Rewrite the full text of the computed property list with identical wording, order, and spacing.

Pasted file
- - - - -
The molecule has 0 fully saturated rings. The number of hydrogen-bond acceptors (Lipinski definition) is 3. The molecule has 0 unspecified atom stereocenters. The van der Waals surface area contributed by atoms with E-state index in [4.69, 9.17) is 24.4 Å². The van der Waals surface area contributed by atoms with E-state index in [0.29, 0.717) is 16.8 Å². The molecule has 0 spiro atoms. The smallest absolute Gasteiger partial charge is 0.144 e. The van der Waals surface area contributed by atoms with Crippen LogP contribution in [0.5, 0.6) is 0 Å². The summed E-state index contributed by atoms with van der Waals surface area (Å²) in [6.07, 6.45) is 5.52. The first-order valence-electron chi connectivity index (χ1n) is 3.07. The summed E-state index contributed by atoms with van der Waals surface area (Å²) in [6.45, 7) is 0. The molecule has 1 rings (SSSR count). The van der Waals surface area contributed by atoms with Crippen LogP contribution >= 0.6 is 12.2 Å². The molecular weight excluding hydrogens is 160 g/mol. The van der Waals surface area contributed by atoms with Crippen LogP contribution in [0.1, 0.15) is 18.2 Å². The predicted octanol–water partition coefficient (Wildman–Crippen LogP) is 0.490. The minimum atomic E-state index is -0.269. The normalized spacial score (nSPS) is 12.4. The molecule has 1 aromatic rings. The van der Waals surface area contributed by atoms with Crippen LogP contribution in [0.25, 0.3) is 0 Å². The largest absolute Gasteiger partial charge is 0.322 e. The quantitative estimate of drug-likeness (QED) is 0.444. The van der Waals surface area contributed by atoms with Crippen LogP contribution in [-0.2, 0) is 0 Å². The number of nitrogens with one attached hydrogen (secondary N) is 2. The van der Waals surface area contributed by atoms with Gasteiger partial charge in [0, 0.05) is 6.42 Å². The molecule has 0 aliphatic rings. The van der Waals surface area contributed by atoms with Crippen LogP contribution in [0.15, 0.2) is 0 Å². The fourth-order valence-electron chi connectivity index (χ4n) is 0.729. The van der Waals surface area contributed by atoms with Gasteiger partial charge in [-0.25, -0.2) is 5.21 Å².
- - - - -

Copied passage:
The molecule has 0 fully saturated rings. The number of hydrogen-bond acceptors (Lipinski definition) is 3. The molecule has 0 unspecified atom stereocenters. The van der Waals surface area contributed by atoms with E-state index in [4.69, 9.17) is 24.4 Å². The van der Waals surface area contributed by atoms with E-state index in [0.29, 0.717) is 16.8 Å². The molecule has 0 spiro atoms. The smallest absolute Gasteiger partial charge is 0.144 e. The van der Waals surface area contributed by atoms with Crippen LogP contribution in [0.5, 0.6) is 0 Å². The summed E-state index contributed by atoms with van der Waals surface area (Å²) in [6.07, 6.45) is 5.52. The first-order valence-electron chi connectivity index (χ1n) is 3.07. The summed E-state index contributed by atoms with van der Waals surface area (Å²) in [6.45, 7) is 0. The molecule has 1 rings (SSSR count). The van der Waals surface area contributed by atoms with Crippen LogP contribution >= 0.6 is 12.2 Å². The molecular weight excluding hydrogens is 160 g/mol. The van der Waals surface area contributed by atoms with Crippen LogP contribution in [0.1, 0.15) is 18.2 Å². The predicted octanol–water partition coefficient (Wildman–Crippen LogP) is 0.490. The minimum atomic E-state index is -0.269. The normalized spacial score (nSPS) is 12.4. The molecule has 1 aromatic rings. The van der Waals surface area contributed by atoms with Crippen LogP contribution in [0.25, 0.3) is 0 Å². The largest absolute Gasteiger partial charge is 0.322 e. The quantitative estimate of drug-likeness (QED) is 0.444. The van der Waals surface area contributed by atoms with Crippen LogP contribution in [-0.2, 0) is 0 Å². The number of nitrogens with one attached hydrogen (secondary N) is 2. The van der Waals surface area contributed by atoms with Gasteiger partial charge in [0, 0.05) is 6.42 Å². The molecule has 0 aliphatic rings. The van der Waals surface area contributed by atoms with Crippen LogP contribution in [0.15, 0.2) is 0 Å². The fourth-order valence-electron chi connectivity index (χ4n) is 0.729. The van der Waals surface area contributed by atoms with Gasteiger partial charge in [-0.25, -0.2) is 5.21 Å².